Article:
BLOODY BLOODY ANDREW JACKSON -- Now Available for Licensing!

BLOODY BLOODY ANDREW JACKSON -- Now Available for Licensing!

Music Theatre International is proud to announce the newly-acquired musical, BLOODY BLOODY ANDREW JACKSON is now available for licensing.

BLOODY BLOODY ANDREW JACKSON, featuring music and lyrics by Michael Friedman and book by Alex Timbers, was hailed in 2010 as “the season’s best musical,” by Rolling Stone Magazine.  This modern musical explores the title character’s life through the unconventional means of irreverently emotional, punk rock music.  Audiences cling to the edge of their seats as Andrew Jackson kicks British butt, shafts the Indians and smacks down the Spaniards all in the name of these United States — who cares if he doesn’t have permission?  An exhilarating and white-knuckled look at one of our nation’s founding rock stars, BLOODY BLOODY ANDREW JACKSON recreates and reinvents the life of “Old Hickory.”

Alex Timbers, the show’s librettist and director, won Outer Critics Circle and Drama Desk Awards for his direction of BLOODY BLOODY ANDREW JACKSON, and his diverse directing credits range from Broadway’s The Pee Wee Herman Show, to New York Theatre Workshops Peter and the Starcatcher, to A Very Merry Unauthorized Children’s Scientology Pageant. BLOODY BLOODY’S music and lyrics were written by Michael Friedman, whose resumè includes Saved, the Civilians’ This Beautiful City, Gone Missing, and [I Am] Nobody’s Lunch. Both Timbers and Friedman are Obie Award winners for their separate accomplishments.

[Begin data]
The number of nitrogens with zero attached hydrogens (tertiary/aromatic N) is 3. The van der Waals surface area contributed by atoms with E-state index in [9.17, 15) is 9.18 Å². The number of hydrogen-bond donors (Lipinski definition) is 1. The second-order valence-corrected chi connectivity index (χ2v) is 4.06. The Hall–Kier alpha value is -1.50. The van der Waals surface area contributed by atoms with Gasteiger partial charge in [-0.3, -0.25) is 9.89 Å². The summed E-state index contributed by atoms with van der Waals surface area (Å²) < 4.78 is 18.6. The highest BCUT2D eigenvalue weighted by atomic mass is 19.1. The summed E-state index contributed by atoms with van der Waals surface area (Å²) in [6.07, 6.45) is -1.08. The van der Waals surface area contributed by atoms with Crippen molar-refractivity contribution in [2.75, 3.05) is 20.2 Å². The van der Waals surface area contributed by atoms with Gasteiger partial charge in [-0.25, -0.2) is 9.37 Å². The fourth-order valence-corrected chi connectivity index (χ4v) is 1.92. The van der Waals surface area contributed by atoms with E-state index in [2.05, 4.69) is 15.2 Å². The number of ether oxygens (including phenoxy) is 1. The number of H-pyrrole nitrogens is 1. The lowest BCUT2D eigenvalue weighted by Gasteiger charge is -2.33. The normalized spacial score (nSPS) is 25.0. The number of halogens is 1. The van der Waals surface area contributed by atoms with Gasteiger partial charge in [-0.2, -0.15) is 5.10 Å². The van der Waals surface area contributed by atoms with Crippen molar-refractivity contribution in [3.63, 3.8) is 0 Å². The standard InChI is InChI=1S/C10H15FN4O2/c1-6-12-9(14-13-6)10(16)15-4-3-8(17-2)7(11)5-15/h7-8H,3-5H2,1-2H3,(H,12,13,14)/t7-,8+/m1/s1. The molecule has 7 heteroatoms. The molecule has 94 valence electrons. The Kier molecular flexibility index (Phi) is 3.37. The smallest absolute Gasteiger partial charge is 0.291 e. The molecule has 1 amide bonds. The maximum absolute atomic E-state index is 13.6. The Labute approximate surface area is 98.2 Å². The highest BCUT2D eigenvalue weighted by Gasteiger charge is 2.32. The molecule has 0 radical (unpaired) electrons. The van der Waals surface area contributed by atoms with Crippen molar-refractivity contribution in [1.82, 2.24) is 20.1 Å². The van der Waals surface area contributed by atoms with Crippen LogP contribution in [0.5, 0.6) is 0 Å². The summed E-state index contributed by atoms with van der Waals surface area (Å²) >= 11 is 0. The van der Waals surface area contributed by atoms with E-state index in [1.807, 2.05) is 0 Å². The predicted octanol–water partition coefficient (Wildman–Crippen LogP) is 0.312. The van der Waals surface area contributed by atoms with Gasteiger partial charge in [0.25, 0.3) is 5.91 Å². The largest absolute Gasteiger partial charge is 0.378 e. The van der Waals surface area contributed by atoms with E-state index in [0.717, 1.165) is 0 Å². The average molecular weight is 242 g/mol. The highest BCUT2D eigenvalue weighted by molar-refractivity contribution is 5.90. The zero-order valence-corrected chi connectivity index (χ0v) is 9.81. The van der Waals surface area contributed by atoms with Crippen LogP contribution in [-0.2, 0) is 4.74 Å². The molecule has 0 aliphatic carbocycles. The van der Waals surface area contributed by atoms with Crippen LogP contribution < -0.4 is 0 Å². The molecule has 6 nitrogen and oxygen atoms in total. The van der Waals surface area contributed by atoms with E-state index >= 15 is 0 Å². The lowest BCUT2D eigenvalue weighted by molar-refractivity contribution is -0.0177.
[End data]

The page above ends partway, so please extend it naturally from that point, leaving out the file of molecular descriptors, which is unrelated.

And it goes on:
This provocative musical is ideal for theatres of any size. Delivered by an intimately sized cast, the high-energy score for BLOODY BLOODY ANDREW JACKSON is powerful enough to fill large and small houses alike. And with lyrics such as, “A wise woman once wrote that illness is not a metaphor. So why do I feel sick when I look at you?”, audiences are sure to delight in the fresh life BLOODY BLOODY breathes into many historical figures. It sheds new light on the thoughts and actions of a man, known to many only for his work on the front of the twenty dollar bill.
Insight from the Show's Authors

The Broadway Cast. Photo: Joan Marcus

Over the course of the show, the look and acting style must transform significantly. The musical's structure shifts from broad, comic playing to more serious, naturalistic territory. This parallels Jackson's growth - from impressionable child to moody teenager to fully-formed adult carrying enormous weight and responsibility.

Andrew Jackson is a good-looking, immensely charismatic man's man, prone to idiotry, racism, and violent outbursts. He's funny, but most of his humor is unintentional (deadpan is important). He's the kind of guy you'd love to have as a drinking buddy and who'd probably be a pretty cool brother-in-law, but that's about it. Lack of intellect, temper tantrums, Yosemite Sam-like rage, and (often) an inability to empathize with others are the qualities that keep him from being a great leader. His love for Rachel is total and unwavering. Their scenes together are to be played with a comic touch but, most importantly, with moments that drop away to reveal great tenderness; these scenes are neither naturalistic nor melodramatic, though there are elements of both within. You must understand why these two weird creatures are meant for each other and you have to care about their relationship in a real, grounded way.